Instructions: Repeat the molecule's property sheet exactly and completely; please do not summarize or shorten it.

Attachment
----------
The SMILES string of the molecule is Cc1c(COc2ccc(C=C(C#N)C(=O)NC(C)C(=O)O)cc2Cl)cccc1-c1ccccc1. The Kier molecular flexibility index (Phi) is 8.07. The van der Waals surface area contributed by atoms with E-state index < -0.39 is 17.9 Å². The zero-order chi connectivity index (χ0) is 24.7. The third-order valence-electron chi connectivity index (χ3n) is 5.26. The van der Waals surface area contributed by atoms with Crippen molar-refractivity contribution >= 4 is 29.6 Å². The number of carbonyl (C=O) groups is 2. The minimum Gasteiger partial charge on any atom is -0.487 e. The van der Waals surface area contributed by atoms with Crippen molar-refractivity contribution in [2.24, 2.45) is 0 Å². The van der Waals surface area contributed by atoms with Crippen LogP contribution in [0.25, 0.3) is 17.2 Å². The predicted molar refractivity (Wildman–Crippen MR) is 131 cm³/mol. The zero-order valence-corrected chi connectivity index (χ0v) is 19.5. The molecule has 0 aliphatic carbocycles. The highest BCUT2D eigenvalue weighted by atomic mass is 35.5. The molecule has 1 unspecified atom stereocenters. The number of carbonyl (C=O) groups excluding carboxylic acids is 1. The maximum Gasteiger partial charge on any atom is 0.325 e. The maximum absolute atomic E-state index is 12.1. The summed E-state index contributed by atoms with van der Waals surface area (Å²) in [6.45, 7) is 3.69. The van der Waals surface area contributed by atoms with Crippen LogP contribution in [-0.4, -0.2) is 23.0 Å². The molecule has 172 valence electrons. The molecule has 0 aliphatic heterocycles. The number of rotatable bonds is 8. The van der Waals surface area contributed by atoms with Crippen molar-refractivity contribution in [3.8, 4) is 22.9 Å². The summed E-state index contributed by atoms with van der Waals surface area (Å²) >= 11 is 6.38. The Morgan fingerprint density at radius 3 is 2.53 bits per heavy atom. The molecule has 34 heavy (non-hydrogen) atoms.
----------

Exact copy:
The SMILES string of the molecule is Cc1c(COc2ccc(C=C(C#N)C(=O)NC(C)C(=O)O)cc2Cl)cccc1-c1ccccc1. The Kier molecular flexibility index (Phi) is 8.07. The van der Waals surface area contributed by atoms with E-state index < -0.39 is 17.9 Å². The zero-order chi connectivity index (χ0) is 24.7. The third-order valence-electron chi connectivity index (χ3n) is 5.26. The van der Waals surface area contributed by atoms with Crippen molar-refractivity contribution >= 4 is 29.6 Å². The number of carbonyl (C=O) groups is 2. The minimum Gasteiger partial charge on any atom is -0.487 e. The van der Waals surface area contributed by atoms with Crippen molar-refractivity contribution in [2.24, 2.45) is 0 Å². The van der Waals surface area contributed by atoms with Crippen LogP contribution in [0.25, 0.3) is 17.2 Å². The predicted molar refractivity (Wildman–Crippen MR) is 131 cm³/mol. The zero-order valence-corrected chi connectivity index (χ0v) is 19.5. The molecule has 0 aliphatic carbocycles. The highest BCUT2D eigenvalue weighted by atomic mass is 35.5. The molecule has 1 unspecified atom stereocenters. The number of carbonyl (C=O) groups excluding carboxylic acids is 1. The maximum Gasteiger partial charge on any atom is 0.325 e. The maximum absolute atomic E-state index is 12.1. The summed E-state index contributed by atoms with van der Waals surface area (Å²) in [6.45, 7) is 3.69. The van der Waals surface area contributed by atoms with Crippen LogP contribution in [-0.4, -0.2) is 23.0 Å². The molecule has 172 valence electrons. The molecule has 0 aliphatic heterocycles. The number of rotatable bonds is 8. The van der Waals surface area contributed by atoms with Crippen molar-refractivity contribution in [3.8, 4) is 22.9 Å². The summed E-state index contributed by atoms with van der Waals surface area (Å²) >= 11 is 6.38. The Morgan fingerprint density at radius 3 is 2.53 bits per heavy atom. The molecule has 34 heavy (non-hydrogen) atoms.